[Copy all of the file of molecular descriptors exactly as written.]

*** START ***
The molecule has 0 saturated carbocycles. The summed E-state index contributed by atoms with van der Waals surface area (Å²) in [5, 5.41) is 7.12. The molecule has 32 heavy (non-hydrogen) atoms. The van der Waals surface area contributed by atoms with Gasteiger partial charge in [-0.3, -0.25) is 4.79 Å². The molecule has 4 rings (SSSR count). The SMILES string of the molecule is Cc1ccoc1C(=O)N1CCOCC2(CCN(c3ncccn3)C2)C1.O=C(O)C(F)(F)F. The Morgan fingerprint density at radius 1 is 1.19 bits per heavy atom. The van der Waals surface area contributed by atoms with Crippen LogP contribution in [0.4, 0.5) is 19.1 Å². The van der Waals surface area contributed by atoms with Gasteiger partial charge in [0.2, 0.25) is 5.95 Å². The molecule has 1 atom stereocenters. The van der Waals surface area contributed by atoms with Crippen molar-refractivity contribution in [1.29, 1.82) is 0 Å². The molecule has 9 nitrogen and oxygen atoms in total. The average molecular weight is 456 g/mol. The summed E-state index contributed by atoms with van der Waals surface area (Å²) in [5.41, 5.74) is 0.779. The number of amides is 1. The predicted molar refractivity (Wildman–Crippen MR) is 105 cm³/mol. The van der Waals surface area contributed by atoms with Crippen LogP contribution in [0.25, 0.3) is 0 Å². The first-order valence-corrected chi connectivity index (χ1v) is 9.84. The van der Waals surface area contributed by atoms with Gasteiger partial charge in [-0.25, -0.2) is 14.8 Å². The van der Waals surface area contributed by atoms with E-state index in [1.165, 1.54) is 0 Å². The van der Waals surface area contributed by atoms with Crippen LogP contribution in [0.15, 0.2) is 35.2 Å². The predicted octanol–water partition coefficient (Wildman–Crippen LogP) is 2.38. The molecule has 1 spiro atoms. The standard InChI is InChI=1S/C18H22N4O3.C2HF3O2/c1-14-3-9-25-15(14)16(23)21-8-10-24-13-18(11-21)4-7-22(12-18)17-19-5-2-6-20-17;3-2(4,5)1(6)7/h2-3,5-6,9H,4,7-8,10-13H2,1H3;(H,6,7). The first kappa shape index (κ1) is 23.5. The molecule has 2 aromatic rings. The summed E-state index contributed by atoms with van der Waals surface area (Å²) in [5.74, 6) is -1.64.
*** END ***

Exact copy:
The molecule has 0 saturated carbocycles. The summed E-state index contributed by atoms with van der Waals surface area (Å²) in [5, 5.41) is 7.12. The molecule has 32 heavy (non-hydrogen) atoms. The van der Waals surface area contributed by atoms with Gasteiger partial charge in [-0.3, -0.25) is 4.79 Å². The molecule has 4 rings (SSSR count). The SMILES string of the molecule is Cc1ccoc1C(=O)N1CCOCC2(CCN(c3ncccn3)C2)C1.O=C(O)C(F)(F)F. The Morgan fingerprint density at radius 1 is 1.19 bits per heavy atom. The van der Waals surface area contributed by atoms with Crippen LogP contribution in [0.4, 0.5) is 19.1 Å². The van der Waals surface area contributed by atoms with Gasteiger partial charge in [0.2, 0.25) is 5.95 Å². The molecule has 1 atom stereocenters. The van der Waals surface area contributed by atoms with Crippen molar-refractivity contribution in [1.29, 1.82) is 0 Å². The molecule has 9 nitrogen and oxygen atoms in total. The average molecular weight is 456 g/mol. The summed E-state index contributed by atoms with van der Waals surface area (Å²) in [5.41, 5.74) is 0.779. The number of amides is 1. The predicted molar refractivity (Wildman–Crippen MR) is 105 cm³/mol. The van der Waals surface area contributed by atoms with Crippen LogP contribution in [0.25, 0.3) is 0 Å². The first-order valence-corrected chi connectivity index (χ1v) is 9.84. The van der Waals surface area contributed by atoms with Gasteiger partial charge in [-0.25, -0.2) is 14.8 Å². The van der Waals surface area contributed by atoms with E-state index in [1.165, 1.54) is 0 Å². The van der Waals surface area contributed by atoms with Crippen LogP contribution in [0.15, 0.2) is 35.2 Å². The predicted octanol–water partition coefficient (Wildman–Crippen LogP) is 2.38. The molecule has 1 spiro atoms. The standard InChI is InChI=1S/C18H22N4O3.C2HF3O2/c1-14-3-9-25-15(14)16(23)21-8-10-24-13-18(11-21)4-7-22(12-18)17-19-5-2-6-20-17;3-2(4,5)1(6)7/h2-3,5-6,9H,4,7-8,10-13H2,1H3;(H,6,7). The first kappa shape index (κ1) is 23.5. The molecule has 2 aromatic rings. The summed E-state index contributed by atoms with van der Waals surface area (Å²) in [5.74, 6) is -1.64.